Human health is another area for our industry to get its act together, but with strong sustained support by policies. We are starting to see a more sober and balanced attitude to meat eating emerging from opinion formers but there is more to be done. This year’s big target seems to be ultra processed foods and their detrimental impact on our health. So, other than a raw carrot, I ask you – what could be a less processed food than a steak, a chop, or a roasting joint? Meat substitute product ingredients lists read like a chemistry set. The ingredients list for a piece of meat, in contrast, is relatively short to the tune of one. But I don’t hear the pundits recognising the simple fact that meat is a natural unprocessed food with lots of essential health-giving attributes. We need to do more to get these messages across. We are not helped, however, when official bodies start taking pot shots – please help us to ensure a rational and sober presentation of the facts.

We have an industry of which Scotland can be proud and is indeed recognised worldwide as a source of excellence. I was in a supermarket in France recently which was proudly promoting its beef as Aberdeen Angus – an industry which should be seen as an opportunity for Scotland to advertise itself as a high-quality food producer – but an industry where its raw material continues to reduce year after year.

As Joni Mitchell said about Paradise and parking lots – “You don’t know what you’ve got till it’s gone”. I urge everyone who cares about our industry, and even those who don’t, to see the opportunity and the threat, and to make sure that as new policy details emerge, they are aimed clearly and unequivocally at enabling this industry to grow.

All food products must be accurately and honestly described

SAMW has written to Mark Spencer, Minister of State for Food, Farming and Fisheries; Mairi Gougeon, Cabinet Secretary for Rural Affairs, Land Reform and Islands; Geoff Ogle, FSS Chief Executive; and Emily Miles, FSA Chief Executive, to protest strongly that the labelling of certain plant-based products is likely to mislead consumers and harm the Association’s meat processor members who label their meat-based products honestly and straightforwardly.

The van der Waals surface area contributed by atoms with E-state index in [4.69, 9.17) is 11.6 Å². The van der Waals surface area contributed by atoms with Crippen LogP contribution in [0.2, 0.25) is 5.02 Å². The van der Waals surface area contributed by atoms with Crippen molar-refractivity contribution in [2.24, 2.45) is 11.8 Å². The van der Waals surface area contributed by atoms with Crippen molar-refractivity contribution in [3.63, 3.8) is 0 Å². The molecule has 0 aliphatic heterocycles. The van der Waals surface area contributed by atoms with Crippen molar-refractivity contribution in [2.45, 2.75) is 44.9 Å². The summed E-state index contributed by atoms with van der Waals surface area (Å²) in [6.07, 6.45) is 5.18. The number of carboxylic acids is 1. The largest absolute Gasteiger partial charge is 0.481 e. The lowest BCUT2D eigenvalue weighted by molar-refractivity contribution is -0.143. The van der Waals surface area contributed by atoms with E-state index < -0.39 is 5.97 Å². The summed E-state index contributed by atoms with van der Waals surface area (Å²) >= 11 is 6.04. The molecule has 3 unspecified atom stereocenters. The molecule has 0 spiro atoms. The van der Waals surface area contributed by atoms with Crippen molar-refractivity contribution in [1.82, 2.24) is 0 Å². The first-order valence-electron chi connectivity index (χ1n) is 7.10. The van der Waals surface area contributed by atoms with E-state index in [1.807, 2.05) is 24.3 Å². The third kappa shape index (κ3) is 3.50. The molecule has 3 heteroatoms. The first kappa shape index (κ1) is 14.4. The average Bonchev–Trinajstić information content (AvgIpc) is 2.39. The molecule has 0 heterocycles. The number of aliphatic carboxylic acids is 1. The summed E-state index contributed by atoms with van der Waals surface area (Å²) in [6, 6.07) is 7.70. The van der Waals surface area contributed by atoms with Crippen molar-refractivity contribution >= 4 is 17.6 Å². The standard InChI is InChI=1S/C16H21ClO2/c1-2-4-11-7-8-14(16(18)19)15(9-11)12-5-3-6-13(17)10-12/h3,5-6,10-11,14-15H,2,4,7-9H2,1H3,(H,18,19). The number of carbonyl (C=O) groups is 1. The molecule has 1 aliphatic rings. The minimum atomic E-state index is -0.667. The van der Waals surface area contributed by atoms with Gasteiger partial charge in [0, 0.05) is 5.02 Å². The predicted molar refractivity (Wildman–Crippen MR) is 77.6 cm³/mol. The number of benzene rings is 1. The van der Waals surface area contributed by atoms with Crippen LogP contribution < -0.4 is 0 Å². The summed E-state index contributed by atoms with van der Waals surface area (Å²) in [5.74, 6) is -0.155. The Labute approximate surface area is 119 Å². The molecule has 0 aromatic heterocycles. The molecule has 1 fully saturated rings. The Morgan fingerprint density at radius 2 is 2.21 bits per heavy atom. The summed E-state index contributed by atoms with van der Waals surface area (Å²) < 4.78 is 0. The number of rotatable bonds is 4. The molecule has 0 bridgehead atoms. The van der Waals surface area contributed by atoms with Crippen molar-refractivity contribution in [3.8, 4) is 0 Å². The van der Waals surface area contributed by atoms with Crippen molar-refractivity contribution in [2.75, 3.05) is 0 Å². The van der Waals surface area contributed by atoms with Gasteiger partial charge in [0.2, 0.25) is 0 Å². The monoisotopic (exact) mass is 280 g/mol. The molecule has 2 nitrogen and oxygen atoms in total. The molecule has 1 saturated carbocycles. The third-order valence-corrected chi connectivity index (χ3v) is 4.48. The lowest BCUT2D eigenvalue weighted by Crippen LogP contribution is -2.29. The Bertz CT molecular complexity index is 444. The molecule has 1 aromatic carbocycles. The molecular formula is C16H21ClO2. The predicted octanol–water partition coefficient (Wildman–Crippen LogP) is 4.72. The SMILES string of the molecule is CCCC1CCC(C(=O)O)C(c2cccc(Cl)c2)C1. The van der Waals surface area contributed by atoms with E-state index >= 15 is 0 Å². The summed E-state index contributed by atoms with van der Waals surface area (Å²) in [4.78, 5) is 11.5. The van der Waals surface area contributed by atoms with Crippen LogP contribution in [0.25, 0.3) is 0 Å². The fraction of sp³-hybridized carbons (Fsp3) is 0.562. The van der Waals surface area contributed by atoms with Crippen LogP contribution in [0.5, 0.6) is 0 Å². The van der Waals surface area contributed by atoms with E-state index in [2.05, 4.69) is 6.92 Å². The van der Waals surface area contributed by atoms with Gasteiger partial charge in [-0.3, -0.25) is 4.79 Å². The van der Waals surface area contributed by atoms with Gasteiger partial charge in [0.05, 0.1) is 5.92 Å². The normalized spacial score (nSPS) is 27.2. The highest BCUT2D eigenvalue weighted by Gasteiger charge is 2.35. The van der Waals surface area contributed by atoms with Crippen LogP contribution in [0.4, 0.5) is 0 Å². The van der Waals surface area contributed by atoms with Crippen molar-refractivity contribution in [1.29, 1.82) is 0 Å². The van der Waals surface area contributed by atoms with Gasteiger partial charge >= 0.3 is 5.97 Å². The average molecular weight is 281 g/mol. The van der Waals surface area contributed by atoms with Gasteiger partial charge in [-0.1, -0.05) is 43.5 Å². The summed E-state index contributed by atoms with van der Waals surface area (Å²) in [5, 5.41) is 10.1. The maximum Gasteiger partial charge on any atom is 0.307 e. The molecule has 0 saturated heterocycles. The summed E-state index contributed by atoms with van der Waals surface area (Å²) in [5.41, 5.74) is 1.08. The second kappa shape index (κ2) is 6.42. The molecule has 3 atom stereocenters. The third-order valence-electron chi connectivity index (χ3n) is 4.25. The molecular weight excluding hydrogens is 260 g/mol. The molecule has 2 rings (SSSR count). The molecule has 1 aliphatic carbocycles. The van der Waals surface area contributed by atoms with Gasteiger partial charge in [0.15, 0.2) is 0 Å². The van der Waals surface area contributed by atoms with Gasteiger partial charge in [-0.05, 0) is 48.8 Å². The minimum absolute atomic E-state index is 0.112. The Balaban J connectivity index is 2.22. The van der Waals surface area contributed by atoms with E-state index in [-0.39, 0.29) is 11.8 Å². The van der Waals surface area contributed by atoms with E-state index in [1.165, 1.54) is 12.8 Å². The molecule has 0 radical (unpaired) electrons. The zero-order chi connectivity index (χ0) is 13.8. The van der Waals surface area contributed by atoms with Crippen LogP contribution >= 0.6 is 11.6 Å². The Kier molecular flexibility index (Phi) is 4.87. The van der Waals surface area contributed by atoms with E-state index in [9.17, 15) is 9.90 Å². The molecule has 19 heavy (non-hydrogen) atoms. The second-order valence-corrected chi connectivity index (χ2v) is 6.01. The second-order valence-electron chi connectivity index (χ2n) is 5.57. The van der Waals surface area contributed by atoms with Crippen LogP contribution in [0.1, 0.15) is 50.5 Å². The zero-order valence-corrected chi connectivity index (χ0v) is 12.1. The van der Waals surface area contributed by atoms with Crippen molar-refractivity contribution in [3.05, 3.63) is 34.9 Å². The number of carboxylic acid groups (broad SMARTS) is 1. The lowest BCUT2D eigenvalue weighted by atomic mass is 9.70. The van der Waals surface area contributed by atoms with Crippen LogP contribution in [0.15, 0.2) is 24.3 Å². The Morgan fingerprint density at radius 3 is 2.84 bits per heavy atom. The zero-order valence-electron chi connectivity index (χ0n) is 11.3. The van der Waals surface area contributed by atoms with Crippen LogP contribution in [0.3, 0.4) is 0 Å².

The full text of the letter is as follows:

 

Dear Minister

As President of the Scottish Association of Meat Wholesalers (SAMW), I would like to draw your attention to the food products shown on this website https://this.co/products/

These products are marketed by THIS and are sold widely in supermarkets across the UK. They are vegetable-based meat substitute products which are labelled variously “THIS isn’t Lamb”, ” THIS isn’t Bacon” etc. Beneath the most prominent label is a smaller description stating that they are 100% plant based. Despite the “This isn’t” label titles, the products are made to closely resemble meat products, e.g., lamb kebabs, bacon rashers etc.

We believe these products are intended to mislead customers into thinking they are actual meat products. In each case the font size of the meat word, “Lamb”, “Bacon” etc, is larger than the word “isn’t” or the words indicating that it is a plant-based product. The ordinary consumer will read the meat word, see the product which resembles the meat equivalent and quickly conclude that this is a genuine meat product, potentially dishonestly stealing purchases from the genuine meat-based product.

As there is no meat in the products, we fail to see how they can legitimately have the meat name in the product title. Our understanding is that a product title should describe what it IS, rather than what it isn’t, otherwise some very odd situations could arise, not to mention misleading ones such as these.

To be clear, we have no problem with vegetable-based products which are labelled clearly with an accurate description of what they are. However, we protest strongly that the labelling of these products is likely to mislead consumers and harm our meat processor members who label their meat-based products honestly and straightforwardly. I would ask you respectfully to consider these points and to take appropriate action to ensure that all food products are being accurately and honestly described.

Yours sincerely

Ian Bentley

SAMW President

SAMW appoints new Executive Manager

The Scottish Association of Meat Wholesalers (SAMW) is pleased to announce the appointment of Scott Walker as its new Executive Manager.

Mr Walker, who was previously the chief executive of NFU Scotland, takes on the role formerly held by Martin Morgan who sadly passed away in January this year.

 

Scott Walker